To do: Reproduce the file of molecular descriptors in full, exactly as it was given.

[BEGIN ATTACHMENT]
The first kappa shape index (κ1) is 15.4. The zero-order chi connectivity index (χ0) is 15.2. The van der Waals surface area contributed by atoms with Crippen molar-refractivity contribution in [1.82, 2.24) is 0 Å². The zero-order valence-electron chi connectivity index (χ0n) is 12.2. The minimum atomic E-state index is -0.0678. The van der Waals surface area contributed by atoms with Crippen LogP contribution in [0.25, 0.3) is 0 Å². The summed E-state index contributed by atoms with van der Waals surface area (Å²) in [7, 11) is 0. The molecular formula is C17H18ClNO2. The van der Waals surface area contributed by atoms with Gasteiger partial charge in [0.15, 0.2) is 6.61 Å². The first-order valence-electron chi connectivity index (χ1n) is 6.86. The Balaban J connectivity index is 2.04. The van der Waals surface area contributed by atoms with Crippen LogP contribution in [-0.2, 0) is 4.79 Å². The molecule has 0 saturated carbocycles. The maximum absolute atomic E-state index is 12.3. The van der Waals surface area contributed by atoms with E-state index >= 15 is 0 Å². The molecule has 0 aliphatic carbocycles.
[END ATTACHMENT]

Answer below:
The first kappa shape index (κ1) is 15.4. The zero-order chi connectivity index (χ0) is 15.2. The van der Waals surface area contributed by atoms with Crippen molar-refractivity contribution in [1.82, 2.24) is 0 Å². The zero-order valence-electron chi connectivity index (χ0n) is 12.2. The minimum atomic E-state index is -0.0678. The van der Waals surface area contributed by atoms with Crippen LogP contribution in [0.25, 0.3) is 0 Å². The summed E-state index contributed by atoms with van der Waals surface area (Å²) in [7, 11) is 0. The molecular formula is C17H18ClNO2. The van der Waals surface area contributed by atoms with Gasteiger partial charge in [0.15, 0.2) is 6.61 Å². The first-order valence-electron chi connectivity index (χ1n) is 6.86. The Balaban J connectivity index is 2.04. The van der Waals surface area contributed by atoms with Crippen LogP contribution in [-0.2, 0) is 4.79 Å². The molecule has 0 saturated carbocycles. The maximum absolute atomic E-state index is 12.3. The van der Waals surface area contributed by atoms with E-state index >= 15 is 0 Å². The molecule has 0 aliphatic carbocycles.